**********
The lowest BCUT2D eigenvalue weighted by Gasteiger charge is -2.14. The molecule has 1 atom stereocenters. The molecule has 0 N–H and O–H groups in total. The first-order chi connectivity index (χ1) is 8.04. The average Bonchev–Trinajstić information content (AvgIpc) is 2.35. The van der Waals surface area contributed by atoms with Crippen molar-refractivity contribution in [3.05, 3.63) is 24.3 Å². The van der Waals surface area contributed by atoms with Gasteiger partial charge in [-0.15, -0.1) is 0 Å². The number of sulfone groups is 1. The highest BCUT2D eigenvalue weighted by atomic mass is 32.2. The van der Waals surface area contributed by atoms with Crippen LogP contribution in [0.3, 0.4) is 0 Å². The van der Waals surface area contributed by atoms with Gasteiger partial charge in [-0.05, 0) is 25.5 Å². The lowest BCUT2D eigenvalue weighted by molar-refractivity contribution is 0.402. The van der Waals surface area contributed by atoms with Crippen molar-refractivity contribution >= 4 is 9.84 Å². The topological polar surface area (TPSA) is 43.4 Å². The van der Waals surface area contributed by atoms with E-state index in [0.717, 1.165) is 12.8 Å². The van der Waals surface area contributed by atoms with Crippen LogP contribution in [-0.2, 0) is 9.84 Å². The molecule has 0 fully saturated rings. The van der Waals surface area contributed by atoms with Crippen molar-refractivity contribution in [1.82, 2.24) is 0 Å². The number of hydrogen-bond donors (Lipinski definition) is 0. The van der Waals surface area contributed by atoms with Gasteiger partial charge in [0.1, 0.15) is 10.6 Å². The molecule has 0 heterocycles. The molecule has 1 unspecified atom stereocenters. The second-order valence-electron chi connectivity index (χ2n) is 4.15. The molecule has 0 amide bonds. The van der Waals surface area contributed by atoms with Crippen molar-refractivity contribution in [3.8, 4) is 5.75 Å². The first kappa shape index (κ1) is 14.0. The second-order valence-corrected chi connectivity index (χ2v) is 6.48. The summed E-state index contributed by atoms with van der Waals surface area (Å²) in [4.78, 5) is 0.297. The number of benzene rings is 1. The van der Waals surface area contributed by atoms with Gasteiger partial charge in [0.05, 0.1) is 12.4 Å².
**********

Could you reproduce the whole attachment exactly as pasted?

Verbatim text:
The lowest BCUT2D eigenvalue weighted by Gasteiger charge is -2.14. The molecule has 1 atom stereocenters. The molecule has 0 N–H and O–H groups in total. The first-order chi connectivity index (χ1) is 8.04. The average Bonchev–Trinajstić information content (AvgIpc) is 2.35. The van der Waals surface area contributed by atoms with Crippen molar-refractivity contribution in [3.05, 3.63) is 24.3 Å². The van der Waals surface area contributed by atoms with Gasteiger partial charge in [-0.15, -0.1) is 0 Å². The number of sulfone groups is 1. The highest BCUT2D eigenvalue weighted by atomic mass is 32.2. The van der Waals surface area contributed by atoms with Crippen LogP contribution in [0.3, 0.4) is 0 Å². The van der Waals surface area contributed by atoms with Gasteiger partial charge in [-0.05, 0) is 25.5 Å². The lowest BCUT2D eigenvalue weighted by molar-refractivity contribution is 0.402. The van der Waals surface area contributed by atoms with Crippen molar-refractivity contribution >= 4 is 9.84 Å². The topological polar surface area (TPSA) is 43.4 Å². The van der Waals surface area contributed by atoms with E-state index in [0.717, 1.165) is 12.8 Å². The van der Waals surface area contributed by atoms with Crippen LogP contribution in [-0.2, 0) is 9.84 Å². The molecule has 0 fully saturated rings. The van der Waals surface area contributed by atoms with Crippen molar-refractivity contribution in [1.82, 2.24) is 0 Å². The number of hydrogen-bond donors (Lipinski definition) is 0. The van der Waals surface area contributed by atoms with Gasteiger partial charge in [0.1, 0.15) is 10.6 Å². The molecule has 0 heterocycles. The molecule has 1 unspecified atom stereocenters. The second-order valence-electron chi connectivity index (χ2n) is 4.15. The molecule has 0 amide bonds. The van der Waals surface area contributed by atoms with Crippen molar-refractivity contribution in [3.8, 4) is 5.75 Å². The first kappa shape index (κ1) is 14.0. The second-order valence-corrected chi connectivity index (χ2v) is 6.48. The summed E-state index contributed by atoms with van der Waals surface area (Å²) in [4.78, 5) is 0.297. The number of benzene rings is 1. The van der Waals surface area contributed by atoms with Gasteiger partial charge in [0.05, 0.1) is 12.4 Å².